Album Reviews

Alt-J – Relaxer

(Infectious) UK release date: 2 June 2017


Alt-J - RelaxerAs Alt-J enjoyed the hype around debut album An Awesome Wave, comparisons to Radiohead were frequent. Since then the band have taken the comparisons to heart; rather than seeking to belong to the the catch-all ‘alternative’ genre, they appear to have gotten progressively more experimental until arriving at the point where they can best be described as hipster. The band’s name – the shortcut for a triangle icon on Apple computers – is, if not quite peak hipster, at least ambling up the foothills.

Normally albums will feature at least a few songs suitable to radio playtime or arena performances. For the most part, Relaxer lacks these songs, instead preferring to pursue a sound set quite against perceptions of their music being enjoyable to listen to. Their decision to put their own stamp on House Of The Rising Sun, an almost universally-liked blues provision by The Animals, is baffling, with synth sounds and monotonic singing rendering the song entirely devoid of energy and substance. Much the same can be said of opening track 3WW, a slow, guitar-picking melody that fits the album’s name, being itself a “Relaxer” of a song. The first notes of Joe Newman’s vocal involvement sound like they’ve travelled centuries, from an age where Greensleeves was the embodiment of popular music. It is soulless and, put plainly, a bit dull. Its saving grace is a guest appearance by Wolf Alice’s Ellie Rowsell.

However, sandwiched between these songs is In Cold Blood, easily the album’s most listenable track. It features an effective blend of brass and keyboards, and a compelling story about a pool party that ends in murder. However, it’s as though the band decided that this is too objectively good, because the opening lyrics are “zero one one one zero zero one”, which appears to be part of the band’s triangle icon in binary code. Rather than risk their music being merely normal, Alt-J attempt to experiment until arriving at Radiohead-esque results. Nonetheless, this is a successful song, as is Hit Me Like That Snare. The lyrics are dripping with intriguing sexual imagery, “floor full of happy wizards scissoring” and “this is my family fisting me on the floor” being obvious examples. Suggestive screaming reminiscent of Led Zeppelin’s Black Dog provides unexpected swagger.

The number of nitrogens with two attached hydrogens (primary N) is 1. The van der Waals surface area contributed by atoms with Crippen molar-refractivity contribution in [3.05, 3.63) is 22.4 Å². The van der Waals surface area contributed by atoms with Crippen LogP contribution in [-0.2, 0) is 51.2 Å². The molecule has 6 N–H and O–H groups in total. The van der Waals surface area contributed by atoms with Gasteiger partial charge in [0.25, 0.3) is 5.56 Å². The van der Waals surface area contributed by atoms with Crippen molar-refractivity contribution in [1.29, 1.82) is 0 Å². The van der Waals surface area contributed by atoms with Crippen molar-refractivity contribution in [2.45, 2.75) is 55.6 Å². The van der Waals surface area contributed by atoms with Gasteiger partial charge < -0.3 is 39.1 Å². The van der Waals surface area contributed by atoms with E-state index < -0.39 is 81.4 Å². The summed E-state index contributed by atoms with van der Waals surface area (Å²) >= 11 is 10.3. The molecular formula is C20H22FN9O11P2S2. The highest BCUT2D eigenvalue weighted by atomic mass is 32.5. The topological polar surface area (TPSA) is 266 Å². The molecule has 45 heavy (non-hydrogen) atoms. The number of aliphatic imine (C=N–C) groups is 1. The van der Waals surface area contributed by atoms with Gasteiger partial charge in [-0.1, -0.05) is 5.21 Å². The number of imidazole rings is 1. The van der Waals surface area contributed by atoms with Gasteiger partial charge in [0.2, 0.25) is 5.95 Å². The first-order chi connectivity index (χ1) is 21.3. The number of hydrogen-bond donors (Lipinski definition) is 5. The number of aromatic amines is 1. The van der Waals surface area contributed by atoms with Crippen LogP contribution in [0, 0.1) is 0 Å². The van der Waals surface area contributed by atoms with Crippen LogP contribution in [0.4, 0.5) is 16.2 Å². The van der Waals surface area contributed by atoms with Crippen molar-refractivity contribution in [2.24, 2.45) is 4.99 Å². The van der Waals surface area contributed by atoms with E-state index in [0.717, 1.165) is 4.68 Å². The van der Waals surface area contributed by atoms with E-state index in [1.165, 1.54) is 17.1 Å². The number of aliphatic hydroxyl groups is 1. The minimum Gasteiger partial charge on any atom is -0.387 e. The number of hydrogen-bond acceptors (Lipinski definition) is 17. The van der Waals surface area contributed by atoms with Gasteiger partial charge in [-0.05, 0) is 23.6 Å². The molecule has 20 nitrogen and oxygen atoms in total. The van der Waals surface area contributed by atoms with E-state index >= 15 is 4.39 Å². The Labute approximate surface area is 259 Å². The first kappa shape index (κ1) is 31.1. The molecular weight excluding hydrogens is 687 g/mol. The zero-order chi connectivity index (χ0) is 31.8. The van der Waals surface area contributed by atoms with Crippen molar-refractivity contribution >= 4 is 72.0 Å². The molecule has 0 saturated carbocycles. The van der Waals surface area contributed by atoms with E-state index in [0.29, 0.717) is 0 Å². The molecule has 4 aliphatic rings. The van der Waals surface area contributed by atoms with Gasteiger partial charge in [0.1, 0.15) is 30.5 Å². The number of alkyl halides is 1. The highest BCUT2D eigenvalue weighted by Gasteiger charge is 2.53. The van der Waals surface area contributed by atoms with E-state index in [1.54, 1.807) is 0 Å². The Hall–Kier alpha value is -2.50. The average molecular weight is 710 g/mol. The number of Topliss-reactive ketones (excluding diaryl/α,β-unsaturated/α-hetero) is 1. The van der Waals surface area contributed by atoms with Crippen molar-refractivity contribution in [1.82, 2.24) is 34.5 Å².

The lyrics, for the most part, are difficult to understand, but Newman’s growling enunciation and the accompanying bass riff make their intentions clear. These songs, followed by the equally promising Deadcrush, suggest that there is life in the album. However, the first single, Adeline, unsuccessfully attempts a haunting melody that loses the interesting parts of its predecessors. Self-indulgent, even with its late crescendo it offers little to raise pulses, or even to entrance listeners expecting slow melodic music. The lethargic vocals do this song no favours. Last Year is a little better, managing to convey some sense of beauty to excuse their lack of energy, thanks in no small part to contrasting female vocals. However, the album continues the downward trend that begins with the end of Hit Me Like That Snare.

Pleader, the final song, is what may be referred to as ‘peak Alt-J’. Instrumental for large parts, it features various woodwind and string instruments. With the outbreak of singing, beginning with “how green, how green was my valley”, the multitude of backing singers and symphonic accompaniment make the song sound more like an extract from Songs Of Praise than an offering from the same band responsible for Hit Me With That Snare. It does little to gel with the album’s other songs.

It adds up to a disjointed, uneasy compilation of songs, with the band seemingly refusing to conform to expectation. There’s nothing new there, but having experienced the more interesting sequence of songs in the middle of the album, it is disappointing that Relaxer reverts to type with tracks that are difficult to love. Alt-J continue to defy critics and expectations, but in doing so appear to be depriving listeners of reasons to continue listening.

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